I hear from several sources (not from letters however) the people in Bath have much to say in regard to your humble husband. Some of them have made very unkind and ungenerous remarks. They say that I voted for Lincoln that I might obtain surgeon’s commission etc. Now the fact is that it was settled months ago that I was to have surgeon’s commission. Again the next in rank would have it if qualified – and more I had received it and was mustered before any one here knew how I should vote. In fact they called me a strong McClellan man because I always disputed with those who said he was no man – no General etc. Well I expected this, yet I have always been so unfortunate as to always have a whole town buzzing about my ears. I thought I should be so far away that I should be forgotten. Really I wish I could be quiet. I know if I was at home now I should vex all parties. I would not give two snaps for either party in Bath politically. Old party spirit rules both rather than the real questions of the times. But it is not worth the paper to write about this. They may say as many unkind things as they please – I am conscious of having acted from no selfish or low motive. I have endeavored to consider all the circumstances – all the important questions in their proper light – and have acted according to the conclusions to which I have arrived. I believe that those who know me best will not say that I have acted from such motives as some have declared. We might as well say that we should use the rude implements of our ancestors as to say that we should be influenced by the political view of four years ago in deciding our action on questions of the present time. This I know that if I have ever acted with an honest purpose I have done so in this. I think I have acted in the right – and I am above all the petty ill will of any party.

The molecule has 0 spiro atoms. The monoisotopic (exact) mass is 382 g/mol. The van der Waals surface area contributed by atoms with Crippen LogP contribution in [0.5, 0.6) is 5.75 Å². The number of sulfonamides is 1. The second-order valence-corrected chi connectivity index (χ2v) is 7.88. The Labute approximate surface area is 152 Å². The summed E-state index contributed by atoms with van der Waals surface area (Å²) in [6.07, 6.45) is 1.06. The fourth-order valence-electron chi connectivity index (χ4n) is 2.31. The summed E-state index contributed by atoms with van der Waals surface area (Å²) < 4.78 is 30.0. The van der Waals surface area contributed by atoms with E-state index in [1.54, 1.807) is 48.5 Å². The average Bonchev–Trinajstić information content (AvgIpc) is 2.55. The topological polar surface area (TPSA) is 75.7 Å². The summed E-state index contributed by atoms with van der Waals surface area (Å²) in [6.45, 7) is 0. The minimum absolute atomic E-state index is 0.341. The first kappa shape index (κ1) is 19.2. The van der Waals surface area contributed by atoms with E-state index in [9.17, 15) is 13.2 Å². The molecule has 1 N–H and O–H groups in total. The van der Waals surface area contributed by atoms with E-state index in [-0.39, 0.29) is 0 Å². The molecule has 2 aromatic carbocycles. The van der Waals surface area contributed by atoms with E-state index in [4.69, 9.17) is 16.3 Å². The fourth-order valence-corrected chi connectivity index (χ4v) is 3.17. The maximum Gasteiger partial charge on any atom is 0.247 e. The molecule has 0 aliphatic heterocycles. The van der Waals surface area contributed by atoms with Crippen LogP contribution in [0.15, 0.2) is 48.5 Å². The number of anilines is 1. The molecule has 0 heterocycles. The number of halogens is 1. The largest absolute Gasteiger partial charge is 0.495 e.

I have just been out side the works – we are camped within a few rods of them – I would hear a rebel band distinctly. It gave us fine music – and its beauty was increased by the distance. I have heard very different music from them.

I am well though I do not feel like writing this evening. I feel tired and languid. I have not yet asked for leave of absence. On certain accounts I shall not until about the middle of Jan. If I get home this winter I shall probably be at home about the last of January or the first of Feb. But I am not certain of getting a leave this winter. It seems as though I must though. And if certain things are right I shall endeavor to leave the service altogether this winter. Should you advise me to do so? I some times wish to remain until the war is finished. It may end within another year. But it may not. I think our armies will be very active during the coming winter. I wish the President would call for 500,000 more men. Only give us 150,000 men above what we now have next spring and the war will end before six months. I will write soon.